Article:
Everything You Need to Know About the Rickroll – The Internet's Favourite Prank

By Spencer Hart on at

Rick Astley was a singer, sure, but most importantly he was inadvertently responsible for one of the biggest internet crazes of the last decade, a phenomenon known as Rickrolling.

Today, the great man turns 49, so as a celebration to almost half a century of musical genius (he was probably a child prodigy), here's everything you need to know about the internet's favourite prank.

The Song's History

Never Gonna Give You Up was released in 1987 as the first single from Rick Astley's much misunderstood debut masterpiece, Whenever You Need Somebody. The song was written and produced by the hit-making-machines Stock, Aitken and Waterman and became a number one single in 25 countries.

Over here in Blighty, Astley's homeland (Lancashire lad), the song was number one for five weeks, and was crowned the best-selling single of the year. The catchy track also won a Brit Award for Best British Single in 1988.

After the song's initial success the buzz surrounding it died down, and the airwaves moved on...

How did the Rickroll begin?

May 2007 brought the first known instance of 'Rickrolling'. In 4chan's video game forum, /v/, a user posted a mirror-link to the first Grand Theft Auto IV trailer (which was unavailable due to heavy traffic).

Old-school YouTube, I quickly forgot the site ever looked like this. [Image Credit: ModMyi]

Of course, the link didn't take eager video game fans to the Grand Theft Auto trailer, but instead directed them a YouTube video of Astley's beloved song.

This prank is thought to have been a variation of 'Duckrolling'. A craze in which users were directed to a photoshopped image of a duck on wheels. If someone followed the link they were said to have been 'Duckrolled'.

Has anyone actually been duckrolled? No, me neither. [Image Credit: NeoGaf]

For a while this prank was confined to 4chan, but it soon spread onto the rest of the internet. By May 2008, Rickrolling gained coverage on mainstream media, cementing its position in popular culture.

In April 2008, a poll carried out by SurveyUSA estimated that 18 million Americans have suffered a Rickroll.

Notable Rolls

One of the largest cases of Rickrolling was on April Fools Day, 2008, when every single hyperlink on YouTube redirected users to Never Gonna Give You Up.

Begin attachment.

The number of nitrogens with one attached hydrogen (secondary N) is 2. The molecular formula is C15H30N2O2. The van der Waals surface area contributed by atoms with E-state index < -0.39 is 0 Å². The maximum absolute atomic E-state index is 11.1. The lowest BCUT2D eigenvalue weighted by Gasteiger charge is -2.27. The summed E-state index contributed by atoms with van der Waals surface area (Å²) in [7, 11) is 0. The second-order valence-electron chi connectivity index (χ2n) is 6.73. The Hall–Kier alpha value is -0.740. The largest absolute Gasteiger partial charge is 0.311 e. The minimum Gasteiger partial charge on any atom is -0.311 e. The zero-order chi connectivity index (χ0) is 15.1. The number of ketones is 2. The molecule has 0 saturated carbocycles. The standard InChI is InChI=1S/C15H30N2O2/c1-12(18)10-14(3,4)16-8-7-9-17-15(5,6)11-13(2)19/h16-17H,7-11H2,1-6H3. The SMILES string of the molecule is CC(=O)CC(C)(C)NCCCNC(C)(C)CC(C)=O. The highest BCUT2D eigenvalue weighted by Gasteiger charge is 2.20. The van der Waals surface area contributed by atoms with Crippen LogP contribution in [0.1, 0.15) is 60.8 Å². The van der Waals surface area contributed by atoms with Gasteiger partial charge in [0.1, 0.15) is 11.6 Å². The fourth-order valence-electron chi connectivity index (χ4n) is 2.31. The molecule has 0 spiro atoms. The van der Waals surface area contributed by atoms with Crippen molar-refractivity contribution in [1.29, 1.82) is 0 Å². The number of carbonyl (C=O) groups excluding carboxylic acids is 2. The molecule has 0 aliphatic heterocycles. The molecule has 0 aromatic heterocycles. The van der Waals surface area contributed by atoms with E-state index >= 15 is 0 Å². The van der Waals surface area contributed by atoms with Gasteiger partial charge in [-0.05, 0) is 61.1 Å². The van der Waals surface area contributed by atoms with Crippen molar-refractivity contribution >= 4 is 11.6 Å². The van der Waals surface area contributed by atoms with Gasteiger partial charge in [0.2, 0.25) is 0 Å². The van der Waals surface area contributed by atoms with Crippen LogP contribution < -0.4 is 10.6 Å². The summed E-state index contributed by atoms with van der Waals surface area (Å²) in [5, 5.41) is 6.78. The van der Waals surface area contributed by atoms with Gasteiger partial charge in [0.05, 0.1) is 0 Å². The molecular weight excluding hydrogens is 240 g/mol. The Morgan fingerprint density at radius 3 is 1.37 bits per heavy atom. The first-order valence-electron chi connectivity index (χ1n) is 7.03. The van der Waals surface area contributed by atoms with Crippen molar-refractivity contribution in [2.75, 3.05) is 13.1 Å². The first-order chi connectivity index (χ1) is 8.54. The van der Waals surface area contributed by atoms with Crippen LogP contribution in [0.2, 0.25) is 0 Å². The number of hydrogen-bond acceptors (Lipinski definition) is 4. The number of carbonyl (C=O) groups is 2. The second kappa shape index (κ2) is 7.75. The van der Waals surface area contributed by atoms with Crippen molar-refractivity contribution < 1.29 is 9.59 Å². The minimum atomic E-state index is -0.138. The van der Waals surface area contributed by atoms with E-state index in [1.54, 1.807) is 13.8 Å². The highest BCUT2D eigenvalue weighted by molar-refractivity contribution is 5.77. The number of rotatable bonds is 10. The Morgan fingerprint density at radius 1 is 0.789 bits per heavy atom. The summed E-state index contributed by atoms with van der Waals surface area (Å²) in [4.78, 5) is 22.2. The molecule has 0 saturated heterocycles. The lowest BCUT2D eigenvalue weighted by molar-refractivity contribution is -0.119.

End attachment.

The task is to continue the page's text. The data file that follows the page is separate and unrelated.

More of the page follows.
Astley participated in a live Rickroll during the 2008 Macy's Thanksgiving Day Parade in New York. While the Foster's Home for Imaginary Friends characters were singing Best Friend Astley emerged from the float and began lip-syncing his infamous song (with a soulless look in his eyes).

Astley did not look happy on Thanksgiving, 2008. [Image Credit: YouTube]

As promotion for the game Dante's Inferno, wooden boxes were sent to gaming websites that played the song on a continuous loop. These boxes contained a hammer and pair of goggles – the only way to stop the song was to destroy the box.

Microsoft had a novel way of dealing with torrenters using their free Wi-Fi at its 2009 TechEd conference in Brisbane. The company redirected BitTorrent trackers to a local web server containing a Rickroll.

There was also the story of a sixteen-year-old who managed to bypass Vine's six-second rule and upload the full-length music video to the social media service.

Consequences

One of the factors behind the success of Rickrolling is that there are very few consequences (apart from minor annoyance).

Rick Astley isn't bitter about the fad either, in fact, he's gone on record as saying he thinks it's "brilliant". Although he would say that, seeing as the prank is responsible for reviving his career.

"Just stare lovingly at this burger while I take your picture for the album cover." [Image Credit: Wikipedia]

According the The Register, Astley only received $12 (£7.80) from YouTube, despite the song being played over 100 millions times. This is because he only receives performer royalties.

Further Reading

Harvard Medical School published a scientific study that links Rickrolling with post traumatic stress in over-95s, the full document can be read on their website.

[Featured Image Credit: BBC]